Remnants of Crownsville Hospital Center's past are spread across the mental health institution's expansive campus in north Anne Arundel County.
Under the blue carpet and 10 pews in the hospital's chapel is a slat-wood floor from when the chapel was a potato barn. Across a gravel path is a building with a collapsed wood roof and crooked weather vane. It once was the hospital's livestock barn, where workers slaughtered animals for food.
In the kitchen, among the lines of cooking pots affixed to the tile floor, is a 150-gallon vat. All the hospital's steam kettles used to be that big -- they were needed to cook for nearly 3,000 detainees at the facility's peak.
"It was a self-sufficient city," said Rick Pendleton, the hospital's physical plant supervisor.
Lately, however, the grounds have started to look like a 633-acre bull's-eye to state legislators, who need to close a $1.2 billion budget shortfall over the next year. Among their options is to close Crownsville, which has a $34.1 million annual operating budget.
The campus needs work -- asbestos abatement, road repairs and new water heaters -- and legislators have been reluctant to fund repairs at a facility where the newest building is nearly 50 years old.
Today, seven of the buildings are leased to nonprofit tenants and six are vacant. Nearly 1,200 acres have been relinquished. What was a 2,719-person asylum in 1955 has dwindled to a 210-bed hospital.
But Crownsville Chief Operating Officer Sheilah A. Davenport said anyone who describes the facility as run-down hasn't toured it recently. Ask her about the condition of the buildings, and she puts on a slide show featuring yellow and purple pansies, yellow daffodils and freshly painted buildings.
"Sometimes," she said, "you see what you want to see."
Like the state's seven other adult mental health facilities, patients come to Crownsville through the criminal court system or after two doctors determine they are potentially dangerous to themselves or others.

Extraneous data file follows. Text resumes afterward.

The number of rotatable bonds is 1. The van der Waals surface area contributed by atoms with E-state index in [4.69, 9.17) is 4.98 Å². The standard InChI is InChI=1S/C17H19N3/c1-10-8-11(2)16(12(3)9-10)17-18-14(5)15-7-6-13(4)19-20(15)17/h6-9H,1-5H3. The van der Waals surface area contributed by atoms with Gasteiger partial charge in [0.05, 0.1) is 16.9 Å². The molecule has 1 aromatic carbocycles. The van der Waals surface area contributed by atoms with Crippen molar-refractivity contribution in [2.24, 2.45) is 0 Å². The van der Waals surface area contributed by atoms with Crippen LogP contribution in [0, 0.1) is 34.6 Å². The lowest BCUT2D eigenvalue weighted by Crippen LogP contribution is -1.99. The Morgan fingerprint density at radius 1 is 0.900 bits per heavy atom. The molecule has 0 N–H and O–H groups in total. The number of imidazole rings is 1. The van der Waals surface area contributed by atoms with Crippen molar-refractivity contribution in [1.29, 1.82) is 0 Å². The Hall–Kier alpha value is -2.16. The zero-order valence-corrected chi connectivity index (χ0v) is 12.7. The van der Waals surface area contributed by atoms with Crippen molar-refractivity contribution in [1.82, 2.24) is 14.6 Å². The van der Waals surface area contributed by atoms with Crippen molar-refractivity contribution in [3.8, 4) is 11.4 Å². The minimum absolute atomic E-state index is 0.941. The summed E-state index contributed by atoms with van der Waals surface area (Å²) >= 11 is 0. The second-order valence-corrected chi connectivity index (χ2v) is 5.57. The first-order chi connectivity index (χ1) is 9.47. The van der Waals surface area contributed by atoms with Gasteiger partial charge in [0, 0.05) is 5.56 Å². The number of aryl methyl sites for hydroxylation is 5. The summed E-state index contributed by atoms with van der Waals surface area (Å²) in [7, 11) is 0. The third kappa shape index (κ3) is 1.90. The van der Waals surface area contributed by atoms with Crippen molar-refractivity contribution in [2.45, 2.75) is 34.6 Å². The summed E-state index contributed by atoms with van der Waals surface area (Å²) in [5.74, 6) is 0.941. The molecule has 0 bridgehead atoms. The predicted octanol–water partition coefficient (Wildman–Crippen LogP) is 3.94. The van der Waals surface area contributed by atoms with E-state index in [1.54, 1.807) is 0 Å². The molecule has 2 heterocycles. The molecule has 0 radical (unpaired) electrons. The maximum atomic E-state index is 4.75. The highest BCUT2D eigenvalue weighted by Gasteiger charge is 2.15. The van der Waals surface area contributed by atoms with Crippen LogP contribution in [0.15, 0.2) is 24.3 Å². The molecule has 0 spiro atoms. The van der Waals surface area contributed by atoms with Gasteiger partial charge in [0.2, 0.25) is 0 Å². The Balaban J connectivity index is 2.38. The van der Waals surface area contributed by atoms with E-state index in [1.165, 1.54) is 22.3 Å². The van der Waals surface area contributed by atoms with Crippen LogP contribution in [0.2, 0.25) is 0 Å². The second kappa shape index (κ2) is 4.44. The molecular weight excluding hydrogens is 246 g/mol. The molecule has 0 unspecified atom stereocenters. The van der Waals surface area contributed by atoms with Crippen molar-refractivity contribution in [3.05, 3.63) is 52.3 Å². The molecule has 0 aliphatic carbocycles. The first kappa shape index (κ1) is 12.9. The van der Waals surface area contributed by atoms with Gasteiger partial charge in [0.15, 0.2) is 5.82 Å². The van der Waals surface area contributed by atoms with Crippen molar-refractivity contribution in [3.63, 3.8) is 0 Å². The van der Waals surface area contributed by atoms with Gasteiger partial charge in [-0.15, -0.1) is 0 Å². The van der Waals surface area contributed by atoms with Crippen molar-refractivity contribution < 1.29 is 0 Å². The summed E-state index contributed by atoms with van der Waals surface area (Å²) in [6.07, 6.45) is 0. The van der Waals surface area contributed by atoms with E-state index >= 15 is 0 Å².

Construction of Crownsville began in 1910. It was initially named the Hospital for the Negro Insane and was built by the people it was intended to hold. The idea was to build away from the rest of the population, with a densely forested campus as an added buffer.
The center was integrated in 1948 and its population peaked in 1955. At the time, the philosophy was to keep patients institutionalized for life. But increasing use of medication and the growth of community mental health programs have shortened the average stay to 161 days.
The facility's most recognizable buildings are the red-brick structures that line Crownsville Road. White trim highlights the windows; some have bars across them. The administration building features pillars reminiscent of Monticello.
"We like to say quaint, with a little bit of Southern charm," Davenport said.
But the campus, which has more than 60 buildings, stretches much farther than passers-by can see from Crownsville Road. It includes two water towers, a water treatment plant, a cemetery, a baseball field, the chapel, a central kitchen, four cottages that house about 30 people each and an abandoned house where the maintenance director lived.
In addition to leasing space to tenants for uses such as a food bank, substance abuse treatment and adolescent mental health services, the hospital uses 19 buildings for its programs and administrative space and five for patients.
The largest of the patient buildings -- the approximately 100-bed Meyer Building -- has the feel of an old elementary school, except it's a lot quieter.
The hallway's tile floors are white with a pink line down the middle. Pale green tiles line the lower section of the wall. There are bulletin boards of artwork -- a drawing of snow falling in front of a nighttime cityscape, across from a rooster with the lettering "King of the Roost" -- as well as framed pictures attached to the painted cinder block walls.
"These old buildings," spokeswoman Jean Smith said, "they last."
The patients live in wings with a central nurse's station. The hospital-style bedrooms hold from one to four -- a 400-square-foot room would hold three.
"Do we need a new building?" Davenport asked. "Absolutely."
Inside the patient wings, taupe tiles rise about 5 feet up on the wall. That's where the walls used to stop. A nurse in a station could see into all the rooms at once. But about 30 years ago, the shoulder-high walls were extended to the ceiling with cinderblock, which has been painted white.
One of these stark wings is empty, leaving Davenport with a challenge typical throughout the complex: how to use surplus institutional space. She will likely make the rooms, now filled with assorted chairs, into group therapy lounges.
"You learn to work with the space," she said. "Our ability to be creative is challenged every single day."